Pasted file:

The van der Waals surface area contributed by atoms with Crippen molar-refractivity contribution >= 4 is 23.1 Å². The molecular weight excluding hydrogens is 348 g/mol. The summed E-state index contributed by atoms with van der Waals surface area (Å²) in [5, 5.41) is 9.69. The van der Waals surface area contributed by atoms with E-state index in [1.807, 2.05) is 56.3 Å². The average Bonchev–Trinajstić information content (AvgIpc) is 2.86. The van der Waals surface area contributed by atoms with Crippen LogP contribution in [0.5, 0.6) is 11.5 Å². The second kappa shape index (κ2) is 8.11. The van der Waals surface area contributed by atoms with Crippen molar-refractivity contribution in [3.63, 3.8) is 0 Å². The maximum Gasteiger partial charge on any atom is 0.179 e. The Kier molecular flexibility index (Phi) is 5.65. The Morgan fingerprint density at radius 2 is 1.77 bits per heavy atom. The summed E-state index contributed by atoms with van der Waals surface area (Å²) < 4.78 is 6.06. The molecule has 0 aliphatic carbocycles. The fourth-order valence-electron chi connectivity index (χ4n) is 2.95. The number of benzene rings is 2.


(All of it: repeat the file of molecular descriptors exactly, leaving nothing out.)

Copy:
The van der Waals surface area contributed by atoms with Crippen molar-refractivity contribution >= 4 is 23.1 Å². The molecular weight excluding hydrogens is 348 g/mol. The summed E-state index contributed by atoms with van der Waals surface area (Å²) in [5, 5.41) is 9.69. The van der Waals surface area contributed by atoms with E-state index in [1.807, 2.05) is 56.3 Å². The average Bonchev–Trinajstić information content (AvgIpc) is 2.86. The van der Waals surface area contributed by atoms with Crippen LogP contribution in [0.5, 0.6) is 11.5 Å². The second kappa shape index (κ2) is 8.11. The van der Waals surface area contributed by atoms with Crippen molar-refractivity contribution in [3.63, 3.8) is 0 Å². The maximum Gasteiger partial charge on any atom is 0.179 e. The Kier molecular flexibility index (Phi) is 5.65. The Morgan fingerprint density at radius 2 is 1.77 bits per heavy atom. The summed E-state index contributed by atoms with van der Waals surface area (Å²) < 4.78 is 6.06. The molecule has 0 aliphatic carbocycles. The fourth-order valence-electron chi connectivity index (χ4n) is 2.95. The number of benzene rings is 2.